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Thursday, July 28, 2011

The Speaker and the Debt

Edmund Burke wrote: "In all bodies, those who will lead, must also, in a considerable degree, follow." House Speaker John Boehner (R-OH) has had to grapple with "tea party" demands on the budget, and may end up with more success than many had expected, as The Daily Beast reports:

The conventional Beltway wisdom is that Boehner is floundering, unable to control his caucus, caught in a vise between Tea Party demands and the need to avoid a devastating default for which Republicans would shoulder much of the blame.Click here to find out more!

But that verdict misses the magnitude of what the low-key party veteran may accomplish. By forging a debt-ceiling compromise with Democrats that will meet almost no Democratic demands, Boehner will lock down his role as the undisputed leader of the Republican Party—and finally prove to skeptics that the Ohio pragmatist can indeed lead a party of purists and get a few things done in the process.


“The best way to describe it is to say he’s threading a needle. He’s trying to placate conservatives and help his party in the next election, while also solidifying his own position,” says Matthew Green, a professor of political science at Catholic University and author of The Speaker: A Study of Leadership. “On the other hand he doesn’t want to be known as the speaker who let the U.S. default on its obligations. I guess all I can say is I’m glad I’m not in his position.”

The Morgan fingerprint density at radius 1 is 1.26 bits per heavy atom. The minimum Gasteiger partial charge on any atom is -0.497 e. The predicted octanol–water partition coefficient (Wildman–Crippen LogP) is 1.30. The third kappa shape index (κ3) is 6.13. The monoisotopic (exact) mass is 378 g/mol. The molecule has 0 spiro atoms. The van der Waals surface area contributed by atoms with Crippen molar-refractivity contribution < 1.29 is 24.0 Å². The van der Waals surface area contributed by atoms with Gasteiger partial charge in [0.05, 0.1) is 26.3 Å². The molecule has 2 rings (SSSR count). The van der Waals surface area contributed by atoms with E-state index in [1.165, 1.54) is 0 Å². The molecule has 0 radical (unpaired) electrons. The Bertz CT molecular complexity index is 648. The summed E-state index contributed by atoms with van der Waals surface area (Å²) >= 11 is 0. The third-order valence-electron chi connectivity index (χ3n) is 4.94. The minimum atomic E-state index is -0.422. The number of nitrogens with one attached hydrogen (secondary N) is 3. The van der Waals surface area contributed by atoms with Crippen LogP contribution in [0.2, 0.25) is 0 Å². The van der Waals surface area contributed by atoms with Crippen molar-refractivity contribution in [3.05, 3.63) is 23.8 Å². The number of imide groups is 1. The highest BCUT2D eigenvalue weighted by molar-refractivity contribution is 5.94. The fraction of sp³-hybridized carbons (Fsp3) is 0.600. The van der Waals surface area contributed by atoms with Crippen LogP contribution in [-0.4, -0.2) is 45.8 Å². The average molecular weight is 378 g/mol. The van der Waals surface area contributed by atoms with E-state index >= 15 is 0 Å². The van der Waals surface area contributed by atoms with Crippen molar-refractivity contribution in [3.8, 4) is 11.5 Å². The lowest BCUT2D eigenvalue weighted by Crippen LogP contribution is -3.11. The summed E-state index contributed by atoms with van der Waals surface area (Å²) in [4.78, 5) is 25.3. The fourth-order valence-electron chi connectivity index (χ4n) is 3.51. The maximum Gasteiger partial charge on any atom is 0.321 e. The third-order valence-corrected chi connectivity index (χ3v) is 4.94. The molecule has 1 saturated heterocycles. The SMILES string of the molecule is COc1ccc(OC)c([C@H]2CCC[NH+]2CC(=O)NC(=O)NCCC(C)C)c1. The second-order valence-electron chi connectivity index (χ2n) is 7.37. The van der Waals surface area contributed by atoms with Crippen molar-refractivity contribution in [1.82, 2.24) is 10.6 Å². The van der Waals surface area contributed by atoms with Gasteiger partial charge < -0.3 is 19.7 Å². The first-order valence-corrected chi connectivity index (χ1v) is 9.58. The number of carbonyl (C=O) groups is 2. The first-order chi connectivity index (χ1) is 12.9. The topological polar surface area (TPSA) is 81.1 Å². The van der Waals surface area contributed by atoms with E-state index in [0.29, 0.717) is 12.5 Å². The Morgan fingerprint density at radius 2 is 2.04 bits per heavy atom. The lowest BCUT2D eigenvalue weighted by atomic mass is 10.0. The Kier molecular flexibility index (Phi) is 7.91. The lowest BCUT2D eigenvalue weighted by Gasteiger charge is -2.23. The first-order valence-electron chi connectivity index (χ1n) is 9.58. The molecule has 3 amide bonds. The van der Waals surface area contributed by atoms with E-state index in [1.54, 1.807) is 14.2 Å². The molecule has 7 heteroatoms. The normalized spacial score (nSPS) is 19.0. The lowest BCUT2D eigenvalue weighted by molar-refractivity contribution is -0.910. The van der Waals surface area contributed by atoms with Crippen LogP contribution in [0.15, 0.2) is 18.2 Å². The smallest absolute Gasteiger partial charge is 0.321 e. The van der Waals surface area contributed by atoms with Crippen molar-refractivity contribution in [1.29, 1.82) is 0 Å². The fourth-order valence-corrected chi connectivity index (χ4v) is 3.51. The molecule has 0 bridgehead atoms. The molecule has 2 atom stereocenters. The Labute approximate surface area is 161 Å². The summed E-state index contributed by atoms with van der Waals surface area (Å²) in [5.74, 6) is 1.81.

President Obama inadvertently strengthened conservative resolve with his Monday televised address, when he mentioned President Reagan’s support of a 1982 tax increase. Perhaps his speechwriters didn’t know how Republicans view that chapter of congressional history. President Reagan and congressional Republicans came to regret the 1982 measure, believing that the Democrats had sold them higher taxes in exchange for spending cuts that never materialized. The measure antagonized the public, split Republicans, and contributed to GOP losses in the 1982 midterm election. Even Republicans who weren’t serving in 1982 have heard the story, which is Exhibit A in the case against a “grand bargain.” Exhibit B is the first President Bush;s "grand bargain" in 1990, when he accepted higher taxes and got the Budget Enforcement Act. Many scholars argue that it was a long-term success, but it proved a big problem for the GOP in 1992, when Bill Clinton ran attack ads blasting the president for breaking his “no new taxes” pledge.